For me, marking and feedback has two purposes; for learners to act on and make progress, and to inform you where your students are so you can plan for the next session of learning. What I share below definitely meets both of these criteria. They have been begged, borrowed and stolen from people who, I think, make a big difference with children’s learning. Used effectively they can improve student confidence with, and enjoyment of, learning. Hopefully they should also reduce the amount of time you spend actually marking. I will be updating this blog over the next couple of weeks, so pop back for updates.
Ross Morrison McGill (@teachertoolkit) has written an excellent blog on 10 strategies for marking which are summarized in the sketch note below. If you are not familiar with any of them click on the picture to go to the site. Ross has done a great job of explaining these , so I won’t bother.
It’s easy to identify students who haven’t completed the latest piece of work, it’s not in their book. Chasing up those students who still owe you previous pieces of work though can be trickier. The longer they elude you, the further down your priority list they fall until eventually it becomes a missing mark in a mark book that you bring up at parents evening. I have found a solution which helps to clarify what students owe you, what you have marked and how up to date students are with their work without the need to pour over your mark book at the start of every lesson.
I number pieces of work and write them on the front of the book, so the first piece of work I mark in September is number 1, the second number 2, and so on. Let’s say you get to the end of term and you have marked a total of 10 pieces of work, a student who is up to date would have the numbers 1 to 10 on the front of their book, all marked and up to date (gold star!). If a student has missed a piece of work, let’s say numbers 5 and 7, these numbers are missing from the front of their book (I draw an empty box), so I know instantly when going around the room talking to students, or when taking in work, that they owe me work.
I have extended this further by writing “UL” under the numbers to indicate when a student needs to “up level” or improve marked work, and then draw a line or sign the “UL” when this is complete. You quickly establish who is missing work and who is not. Now I hear you cry “why don’t you just look in your mark book?”, well yes, I do, but do you always have your mark book in your hand? Do you always carry it everywhere? Well I don’t, and a quick glance across the table during a conversation tells me who I need to chase.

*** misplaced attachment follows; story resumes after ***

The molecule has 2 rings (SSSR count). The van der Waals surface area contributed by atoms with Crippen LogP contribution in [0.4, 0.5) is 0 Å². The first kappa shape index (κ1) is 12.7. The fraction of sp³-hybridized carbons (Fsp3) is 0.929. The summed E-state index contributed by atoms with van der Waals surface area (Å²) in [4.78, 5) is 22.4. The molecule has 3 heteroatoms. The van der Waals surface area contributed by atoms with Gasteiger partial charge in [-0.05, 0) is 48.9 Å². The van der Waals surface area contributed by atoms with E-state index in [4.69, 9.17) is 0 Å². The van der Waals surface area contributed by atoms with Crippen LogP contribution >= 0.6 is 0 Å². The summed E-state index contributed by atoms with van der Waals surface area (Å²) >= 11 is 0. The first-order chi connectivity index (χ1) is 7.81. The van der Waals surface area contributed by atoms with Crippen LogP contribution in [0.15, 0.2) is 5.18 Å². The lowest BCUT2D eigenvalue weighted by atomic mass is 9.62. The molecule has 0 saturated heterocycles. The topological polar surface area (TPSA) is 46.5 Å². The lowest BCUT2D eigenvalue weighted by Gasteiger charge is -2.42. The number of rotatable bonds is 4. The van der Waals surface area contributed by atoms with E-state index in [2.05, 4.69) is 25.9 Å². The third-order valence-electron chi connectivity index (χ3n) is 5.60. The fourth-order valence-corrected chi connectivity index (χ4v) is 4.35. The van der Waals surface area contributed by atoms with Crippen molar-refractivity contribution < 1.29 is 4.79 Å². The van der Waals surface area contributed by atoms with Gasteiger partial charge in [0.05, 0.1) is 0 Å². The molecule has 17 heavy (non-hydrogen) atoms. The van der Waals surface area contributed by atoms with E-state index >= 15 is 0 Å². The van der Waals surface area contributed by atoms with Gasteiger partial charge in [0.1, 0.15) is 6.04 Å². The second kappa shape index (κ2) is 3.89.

Also, if you need to catch up with marking and you have a pile of books in front of you, do you have time to check every name on every book against your mark book to work out which ones to mark, or do you just flick through the pile and find the ones which don’t have a number 9? I know which one takes me less time.
I originally set this system up for my own use, it was not intended to benefit students directly, it was just a system to speed up my monitoring of completed and marked work, but student voice has suggested that students also appreciate this system so that they can stay organised and check whether they owe me work.
One issue when I started this was that the numbers were meaningless, if you are missing the number “5” that doesn’t necessarily tell a student what they owe me, so recently I have written the names of the pieces of work above the number so that students know what I am looking for.
I can’t remember where I stole this idea from, so I think it’s mine, and in the world of marginal gains, this is a big margin.
The history marking crib sheet created by Greg Thornton (@MrThorntonTeach) allows teachers to write their feedback in one place. This is then photocopied and given to students. Previously the information might have been written on individual student work, repeated many times over and taken up long period of time. The sheet is broken up into different sections which scaffolds feedback so that it is balanced and provides all the aspects of feedback which helps students move forward with their learning.
As the same information for each piece of work is written in the same place, it is easy to see trends in student understanding such as strengths and areas of development, and it also gives one check point for teachers to consult in when planning for the next lesson.
The method comes with a caution however, the use of student names on the same sheet for all to see could be problematic. You need to consider carefully before using with specific groups. Some students might be mortified if you highlighted aspects of their success or areas of development in front of others. Some students might feel comfort knowing a number of people still owe a piece of work, or that others have also failed to describe some concept or other which they need to address.
The up-leveling or recovery work which links to the feedback has been added to the sheet. Also aspects of presentation, spelling, punctuation and grammar (SPaG) are added to the sheet to provide more detailed feedback. I like the “Polaroid Moments” section Greg has added on the bottom for students to inquire of each other or get praise for different aspects of their work. The praise section highlights what student have done well and, as Greg has used student names, he can see trends across the class.
Above is my version of the same thing. I have used student initials rather than names, although students will still be able to work out who is who. As this was my first attempt I typed mine as my handwriting is appalling (for a teacher). On reflection, this was an error as typing it took too long and I have a tendency to faff around with formatting for an inordinate amount of time, reducing the impact of the technique to free up time. Think I just need to practice my hand writing.